By Desson Thomson
Washington Post Staff Writer
Friday, April 29, 2005
I HAVE TWO WORDS for fans of "The Hitchhiker's Guide to the Galaxy," at least the ones worrying how the movie version will fare, given its inspired (and hallowed) source materials -- the wonderful television miniseries, radio series and the five-book "trilogy" all created by Douglas Adams.
Don't panic .
For the uninitiated, "don't panic" are the words that greet readers of the Hitchhiker's Guide, an extremely popular intergalactic handbook for travelers of the starry hugeness known as the universe. It's the repository of everything known and recorded. And the hapless Arthur Dent (played by Martin Freeman of the BBC series "The Office") finds it very useful to answer the baffling array of questions that befall him as he takes a rather involuntary journey across the galaxy. Why involuntary? Because the Englishman's planet, known as Earth ("Mostly harmless," says the guidebook), has just been obliterated to make way for an intergalactic superhighway.
Moments before that apocalyptic explosion (perhaps we should mention this is a comedy, eh?), Arthur's friend Ford Prefect (Mos Def) has managed to hitch a ride for both of them on a passing spaceship of Vogons (nasty bureaucratic creatures who love reciting really bad poetry.) Ford, it turns out, is really an alien and not, as he previously claimed, a resident of Guildford, England. (That accent never quite sounded right.) This friendship certainly came in useful: Ford knew all along about Earth's fate and had Arthur's back.
This is just the beginning of a massively epic and wonderfully improbable trip that includes visits to other spaceships and planets, as well as travel by means of the Infinite Improbability Drive, which takes them through a near infinity of physical changes. (At one point they are temporarily sofas.) Arthur and Ford will meet a bevy of oddball characters, including the preening, dim-witted, two-headed president of the galaxy, Zaphod Beeblebrox (Sam Rockwell); the eternally depressed robot Marvin (voiced by a hilariously misanthropic Alan Rickman); an extremely bizarre quasi-spiritual leader named Humma Kavula (John Malkovich); and a sort of planet construction engineer known as Slartibartfast (Bill Nighy).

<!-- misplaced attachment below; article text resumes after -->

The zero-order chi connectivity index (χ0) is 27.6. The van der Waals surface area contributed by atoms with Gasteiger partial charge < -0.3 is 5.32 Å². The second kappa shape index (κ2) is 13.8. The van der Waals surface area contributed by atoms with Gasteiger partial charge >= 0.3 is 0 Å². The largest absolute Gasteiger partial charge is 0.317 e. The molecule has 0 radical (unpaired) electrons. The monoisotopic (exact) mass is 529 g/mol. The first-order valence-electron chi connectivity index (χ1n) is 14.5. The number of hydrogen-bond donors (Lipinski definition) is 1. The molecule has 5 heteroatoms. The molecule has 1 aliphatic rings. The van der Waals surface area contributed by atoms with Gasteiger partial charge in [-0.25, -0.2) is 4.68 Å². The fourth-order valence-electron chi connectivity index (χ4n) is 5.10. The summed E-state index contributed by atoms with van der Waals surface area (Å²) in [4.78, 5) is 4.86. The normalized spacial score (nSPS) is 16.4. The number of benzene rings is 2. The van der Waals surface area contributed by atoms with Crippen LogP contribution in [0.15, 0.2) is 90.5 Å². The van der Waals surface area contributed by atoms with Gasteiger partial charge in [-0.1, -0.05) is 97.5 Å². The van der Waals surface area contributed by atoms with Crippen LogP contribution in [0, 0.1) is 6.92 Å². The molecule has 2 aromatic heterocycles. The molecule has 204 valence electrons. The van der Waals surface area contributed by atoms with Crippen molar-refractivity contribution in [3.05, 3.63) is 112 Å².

Given the fact that a quintessentially British show-book-franchise has been peopled with Brits and Americans and spearheaded by a Hollywood studio, this is more than a pleasant surprise. Adams died of a heart attack in 2001, but not before he had managed to write a second draft of the movie script. Karey Kirkpatrick, who scripted the very amusing "Chicken Run," and director Garth Jennings have not only faithfully conveyed Adams's spirit, but they have also added respectable flourishes of their own.
There is an opening musical number, involving dolphins, which brings the audience into the movie with a delicious whimsicality. The extraterrestrial sets are brilliantly conceived. The narration, by Stephen Fry, is perfect. And the actors, particularly Mos Def and Nighy, take their roles and streak across the galaxies with them. Rockwell is a tickle, too, as the addled leader whose comment "you can't be president with a whole brain" could resonate for just about any political sensibility.
There are at least two things, however, that will disappoint most fans of the original books and series: The original elements have been trimmed in places and redistributed, as if the screenplay itself had been put through the Infinite Improbability Drive. There are great bits and pieces of Adams's humor, but they're not always in the places you remember. And in the movie's worst (and non-Adamsy) element -- which one assumes was shoe-horned in by studio Vogons -- Arthur's journey is bookended with a romance with Trish McMillan (Zooey Deschanel), a fellow earthling Arthur meets at a party just before the big bang. But perhaps that's a good thing. After all, this is a movie about improbability, randomness and absurdity. It almost goes without saying, you can't get in a panic about having everything.
THE HITCHHIKER'S GUIDE TO THE GALAXY (PG, 110 minutes) -- Contains some sophisticated thematic elements and minor strong language. Area theaters.